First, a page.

Inspirational Weekend – Disabilities

Not knowing what I was getting into, I finally picked up that book my mother had lent me perhaps almost a year ago (if not two!), and began reading it. For some reason Interview With a Vampire just wasn’t cutting it for me, so it remains temporarily abandoned by the side of the bed.

*SPOILER ALERT!* (Just the first chapter)

As I delved into the first chapter of Kim Edward’s novel, The Memory Keeper’s Daughter, I became very aware of how the book was being set up, how the characters were hastily being built – I knew something was going to happen to one of them, and since the view was from the father, I suspected that they would get in a wreck on the snowy roads to the hospital as she went into labor, or die during birth.

They made it to the hospital safely, and baby was born safely – and to my surprise, it was a boy that was born! Where is this daughter that is spoken of in the title? This perfect little baby boy came into the fictional, snowy world of 1964. The wife at this point was unconscious with exhaustion (and probably the drugs as well), and another baby followed, to the father’s surprised.

The second baby revealed the definite signs of Down’s Syndrome. Without even telling his wife, he had the baby taken away to an institution.

*SPOILER ALERT OVER*

When I came back from living in the UK, and only had waitressing experience under my belt, I found myself in the world of direct care, working with adults with developmental disabilities. It was rather terrifying at first. I had friends that did it, and assured me I would love it, but I was hung up on well – the details of the job.

My first client I ever had was known throughout the company as being difficult to win over. She was a little slower mentally, but for the most part was all there aside from her mostly physical disability. As a result she was depressed, and filled with self-loathing, and a loathing for everyone else as well. She had CP. Eventually, I figured her out, figured out when things upset her and why, and how to avoid it, and how to even get her to like me. I gave her hugs regularly and filled her in with empty gossip, and we got along fairly well. It was a disagreement with staff that caused me to move onto a different team within the company, where I found my truest of friends.

She had Down’s Syndrom, was non verbal and sassy to boot! She appeared to have one focus in her daily life, but as I got to know her over the next two years, being the only staff that worked with her multiple days in a row, she was so much more than anyone gave her credit for. We had a special way of communicating, and training other staff to work with her was hard for me because I knew the particularity of her ways.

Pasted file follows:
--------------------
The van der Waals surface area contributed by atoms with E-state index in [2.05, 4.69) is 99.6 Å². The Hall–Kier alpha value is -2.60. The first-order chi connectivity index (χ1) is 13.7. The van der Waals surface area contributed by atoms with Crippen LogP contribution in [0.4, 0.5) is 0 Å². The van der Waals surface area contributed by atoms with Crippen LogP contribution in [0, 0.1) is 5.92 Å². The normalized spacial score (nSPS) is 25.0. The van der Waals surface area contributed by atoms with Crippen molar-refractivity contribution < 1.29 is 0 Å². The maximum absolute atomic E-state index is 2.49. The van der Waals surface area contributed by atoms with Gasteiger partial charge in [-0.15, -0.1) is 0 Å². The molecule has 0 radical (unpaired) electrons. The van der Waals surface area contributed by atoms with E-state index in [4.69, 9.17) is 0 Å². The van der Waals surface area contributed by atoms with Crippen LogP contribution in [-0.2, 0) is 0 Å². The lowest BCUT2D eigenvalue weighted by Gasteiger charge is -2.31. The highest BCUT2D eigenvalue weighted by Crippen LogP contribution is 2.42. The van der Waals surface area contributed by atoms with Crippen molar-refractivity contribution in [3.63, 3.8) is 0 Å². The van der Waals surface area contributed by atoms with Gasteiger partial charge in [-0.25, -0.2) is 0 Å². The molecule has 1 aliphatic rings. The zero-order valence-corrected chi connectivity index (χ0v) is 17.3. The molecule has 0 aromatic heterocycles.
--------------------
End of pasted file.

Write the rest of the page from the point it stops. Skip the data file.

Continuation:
I left that company after reporting them several times to the state. The clients that were a part of it were each amazing and beautiful and so much fun – but the company itself was horrendous, making money off what these people got from the state, putting it towards their head office, instead of the care of their staff. I injured myself working with another client three times, going on L and I each time, because they refused to train any of us on how to lift properly – a minor example of their lack of care.

While working there, and continuing on in my direct care experience, I learned what it used to be like for anyone with a disability of any kind in the past, and it was so ugly and hurtful. One client I knew of didn’t walk so well. When they were put in the institution after they were born (which was very common and accepted at the time), they were put in a crib, and never learned to walk until they were seven. As a result, their feet didn’t form right, since they were never used. This client also never learned to talk, because no one took the time to teach them.

Many clients I came across that had been institutionalised had been raped, which was also an ugly, common thing – obviously not condoned, but it happened. Many had fears of men as a result.

Doing what I did, in the line of work I was in, clients lived in their own homes, and our goal was not to control them, but to help them be independent and successful. We would help them with the tasks that they couldn’t safely perform themselves, and would encourage them to learn new skills all the time.

I once knew a guy who believed that everyone that has a developmental disability should be put down.

It makes me sick to think of anyone thinking or saying that, without knowing the challenges that have been put before – any person.

Working in the direct care field gave me something all writers want and need – perspective. I learned to see people and situations differently. I learned to understand different ways of processing things. Many people can figure out different ways of thinking, but different ways of understanding and processing is something entirely different.

People Down’s Syndrome, are so loving and beautiful. In fact, all of the clients I came across shared a common thing: love. Every single one of them had this amazing ability to love, and while some took a while to get on their good side, once you were there, you were there.

The area that I live in has done away almost completely with institutions, and I think it is the best thing in the world for these people. It has allowed them the chance at life to be human, something we all take for granted.

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